Build Fresh backends with GraphQL

Build Fresh backends with GraphQL

Fresh is the next-gen full stack web framework built for speed, reliability, and simplicity. Fresh uses Preact and JSX for rendering on the server and client, so if you'll most likely feel at home if you've used another modern JavaScript framework over the last few years.

Fresh doesn't ship any JavaScript to the browser unless you tell it to. Fresh embraces progressive enhancement on the client, and renders everything on the server by default.

In this guide we'll be using Deno, Fresh, and Grafbase to build a Guestbook. We'll call it... Grafbook!

Make sure to install Deno and create your Fresh app via the command line:

deno run -A -r https://fresh.deno.dev grafbook

Now make sure you install Grafbase CLI and run the following command inside of the grafbook directory created previously:

npx grafbase@latest init

This will generate the file grafbase/schema.graphql. Open this file and replace the contents with a simple @model:

type Message @model {
  author: String!
  message: String!
}

This is all we need to create a backend for our Fresh app! Run the Grafbase CLI to generate a GraphQL backend:

npx grafbase@latest dev

Be sure to create the file .env in the root of your project with the following:

GRAFBASE_API_URL=http://localhost:4000/graphql
GRAFBASE_API_KEY=

Then inside main.ts add the following import:

import 'https://deno.land/std@0.145.0/dotenv/load.ts'

You can ignore the value for GRAFBASE_API_KEY in development. You'll want to make sure to use your Grafbase deployment URL and API key in production.

Next create the file utils/grafbase.ts in the root of your project, and export the following function:

export const grafbaseClient = ({
  query,
  variables
}: {
  query: string | string[]
  // deno-lint-ignore no-explicit-any
  variables: { [key: string]: any }
}) =>
  fetch(Deno.env.get('GRAFBASE_API_URL') as string, {
    method: 'POST',
    headers: {
      'content-type': 'application/json',
      'x-api-key': Deno.env.get('GRAFBASE_API_KEY') as string
    },
    body: JSON.stringify({
      query,
      variables
    })
  })

This function has two named arguments:

  • query
  • variables

Next update the import_map.json to include this new file:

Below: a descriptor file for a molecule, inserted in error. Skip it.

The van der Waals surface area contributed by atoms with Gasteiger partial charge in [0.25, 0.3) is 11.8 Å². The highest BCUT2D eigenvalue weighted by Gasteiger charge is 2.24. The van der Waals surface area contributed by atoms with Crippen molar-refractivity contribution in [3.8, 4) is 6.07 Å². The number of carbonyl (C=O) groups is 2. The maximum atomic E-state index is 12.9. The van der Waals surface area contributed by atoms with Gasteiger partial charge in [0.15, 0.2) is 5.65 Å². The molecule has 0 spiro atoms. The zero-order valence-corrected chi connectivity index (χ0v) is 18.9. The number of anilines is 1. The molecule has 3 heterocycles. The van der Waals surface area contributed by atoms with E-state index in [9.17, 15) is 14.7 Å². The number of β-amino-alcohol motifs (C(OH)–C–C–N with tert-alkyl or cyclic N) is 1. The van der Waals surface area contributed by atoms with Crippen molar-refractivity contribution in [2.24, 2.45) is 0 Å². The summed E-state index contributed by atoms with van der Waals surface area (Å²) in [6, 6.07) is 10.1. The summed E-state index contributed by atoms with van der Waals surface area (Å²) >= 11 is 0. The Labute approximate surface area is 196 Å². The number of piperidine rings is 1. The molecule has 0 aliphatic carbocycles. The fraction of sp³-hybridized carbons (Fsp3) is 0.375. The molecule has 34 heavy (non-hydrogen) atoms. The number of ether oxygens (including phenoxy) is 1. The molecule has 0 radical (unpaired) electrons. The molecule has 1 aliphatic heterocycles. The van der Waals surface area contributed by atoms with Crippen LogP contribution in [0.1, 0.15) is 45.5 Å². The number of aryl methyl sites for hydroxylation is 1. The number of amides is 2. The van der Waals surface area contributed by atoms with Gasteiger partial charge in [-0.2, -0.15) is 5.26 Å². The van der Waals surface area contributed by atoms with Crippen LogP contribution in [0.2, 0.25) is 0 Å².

{
  "imports": {
    "@/utils/grafbase": "./utils/grafbase.ts"
  }
}

We can then import the grafbaseClient and send GraphQL requests to our backend from the server with Fresh handlers. We'll do that next.

Inside routes/index.tsx you can safely remove all of the contents and import the following:

import { Handlers, PageProps } from '$fresh/server.ts'
import { grafbaseClient } from '@/utils/grafbase'

Now we will write our first GraphQL query that will fetch all messages from our backend. Below the imports we added above you can now add the const GetAllMessagesQuery:

import { Handlers, PageProps } from '$fresh/server.ts'
import { grafbaseClient } from '@/utils/grafbase'

const GetAllMessagesQuery = /* GraphQL */ `
  query GetAllMessages($first: Int!) {
    messageCollection(first: $first) {
      edges {
        node {
          id
          author
          message
          createdAt
        }
      }
    }
  }
`

Next we will export the handler with a custom GET action:

export const handler: Handlers = {
  async GET(_, ctx) {
    const response = await grafbaseClient({
      query: GetAllMessagesQuery,
      variables: {
        first: 100
      }
    })

    if (!response.ok) {
      return ctx.render(null)
    }

    const { data } = await response.json()

    return ctx.render(data)
  }
}

Finally all that's left to do is render the messageCollection.edges. We can do this by exporting a new default JSX component:

export default function IndexPage({ data }) {
  return (
    <>
      <h1>Grafbook</h1>

      <ul>
        {data?.messageCollection?.edges?.map(({ node }) => (